Ketamine (198,5µL) &
dexmedetomidine (160,7µL) Antidote: Atipamezole (3
injections at 0.2mg/kg)
48h, 8days, 14days, 8weeks Yes
9 2.2mm L; -1.8mm AP (marking
Ketamine (246.5µL) &
dexmedetomidine (199.6µL) Antidote: Atipamezole (3
injections at 0.2mg/kg)
10 2.2mm L; -1.8mm AP (marking
Ketamine (253µL) &
dexmedetomidine (204.8µL) Antidote: Atipamezole (5 injections at 0.2mg/kg and 1
injection at 0.4mg/kg)
Table 2. Overview of procedures per rat
Once the required amount of rose bengal was infused, a cold light source (Schott KL 1500LCD, Germany), placed straight on the skull surface was switched on. The brain was illuminated through the intact skull for 20 mins in a darkened room, see figure 5 for a visual illustration. Afterwards, the catheter was removed and the wounds were sutured. The rats were allowed to awaken in a heated recovery cage. Once they regained mobility, they received buprenorphine (0.05mg/kg) as well as the antidote atipamezole of dexmedetomidine (given they were anesthetized using ketamine & dexmedetomidine) to reverse its sedative effect.
Afterwards they returned to their cages.
Figure 5. Schematic of PT procedure
2.2a. Inclusion criteria
As previously mentioned, and detailed in table 2, the stereotaxic coordinates were adapted in order for the lesions to match those shown in literature (Stoll et al., 2009; Kharmalov et al., 2003; Lapilover et al., 2012). Due to the variability in anesthesia method, stereotaxic coordinates and scanning timepoints, data from rat 1-4 will not be included in the analysis.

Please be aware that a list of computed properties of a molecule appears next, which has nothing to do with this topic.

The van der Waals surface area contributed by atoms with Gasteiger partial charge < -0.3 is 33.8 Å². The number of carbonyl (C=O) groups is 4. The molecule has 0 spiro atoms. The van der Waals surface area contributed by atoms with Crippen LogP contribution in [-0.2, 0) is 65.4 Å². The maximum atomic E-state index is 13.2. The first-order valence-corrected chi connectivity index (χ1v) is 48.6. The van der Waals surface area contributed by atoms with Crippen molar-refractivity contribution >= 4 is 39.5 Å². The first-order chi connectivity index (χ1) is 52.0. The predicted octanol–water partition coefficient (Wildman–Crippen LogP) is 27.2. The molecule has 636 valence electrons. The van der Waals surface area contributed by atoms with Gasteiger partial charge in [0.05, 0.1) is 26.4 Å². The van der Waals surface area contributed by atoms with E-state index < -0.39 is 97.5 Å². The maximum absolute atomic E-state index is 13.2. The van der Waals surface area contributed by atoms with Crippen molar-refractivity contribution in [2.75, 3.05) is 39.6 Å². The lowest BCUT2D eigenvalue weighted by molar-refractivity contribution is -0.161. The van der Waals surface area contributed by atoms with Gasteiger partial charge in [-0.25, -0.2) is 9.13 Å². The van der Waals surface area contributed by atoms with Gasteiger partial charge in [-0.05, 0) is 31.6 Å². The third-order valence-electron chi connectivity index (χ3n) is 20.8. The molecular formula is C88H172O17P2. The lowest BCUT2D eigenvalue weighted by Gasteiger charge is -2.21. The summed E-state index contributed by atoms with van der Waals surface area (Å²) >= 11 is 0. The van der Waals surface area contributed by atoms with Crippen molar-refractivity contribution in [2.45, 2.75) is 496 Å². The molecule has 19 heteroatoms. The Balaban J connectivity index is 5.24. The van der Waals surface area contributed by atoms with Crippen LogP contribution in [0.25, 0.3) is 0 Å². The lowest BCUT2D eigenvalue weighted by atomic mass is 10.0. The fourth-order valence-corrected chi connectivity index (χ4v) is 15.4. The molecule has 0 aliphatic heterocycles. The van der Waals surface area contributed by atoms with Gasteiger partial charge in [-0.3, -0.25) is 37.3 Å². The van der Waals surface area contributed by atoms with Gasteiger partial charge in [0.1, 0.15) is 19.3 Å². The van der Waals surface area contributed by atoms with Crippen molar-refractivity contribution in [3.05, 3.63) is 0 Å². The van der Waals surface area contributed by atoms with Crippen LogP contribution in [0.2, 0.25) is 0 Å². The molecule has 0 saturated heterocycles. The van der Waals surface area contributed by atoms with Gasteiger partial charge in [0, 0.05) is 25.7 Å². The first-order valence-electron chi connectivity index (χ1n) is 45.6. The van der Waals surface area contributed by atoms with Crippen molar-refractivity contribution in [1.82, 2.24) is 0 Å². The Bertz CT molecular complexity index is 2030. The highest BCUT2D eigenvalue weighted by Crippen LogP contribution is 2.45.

Hence, the in-vivo data analyzed regarding anatomical changes is exclusively based on rat 6- 10 (n=5). In this sub-sample, rat 6-8 were studied for 8 weeks after PT stroke was induced and rat 9 and 10 were only investigated for 1 week. Thus, the sample of experimental animals available for this aspect of the study is n=5 for week 1 and n=3 for week 8.
2.3. MRI protocols 2.3a. In-vivo scanning protocol
In vivo MRI measurements were conducted using a 9.4T preclinical MR system using a 400mT/m gradient coil (Varian/Agilent). The setup was equipped with a home-built 90mm diameter Helmholtz volume coil for signal excitation and an inductively coupled 25mm diameter surface coil for signal reception. Thereafter, they were anesthetized with 5%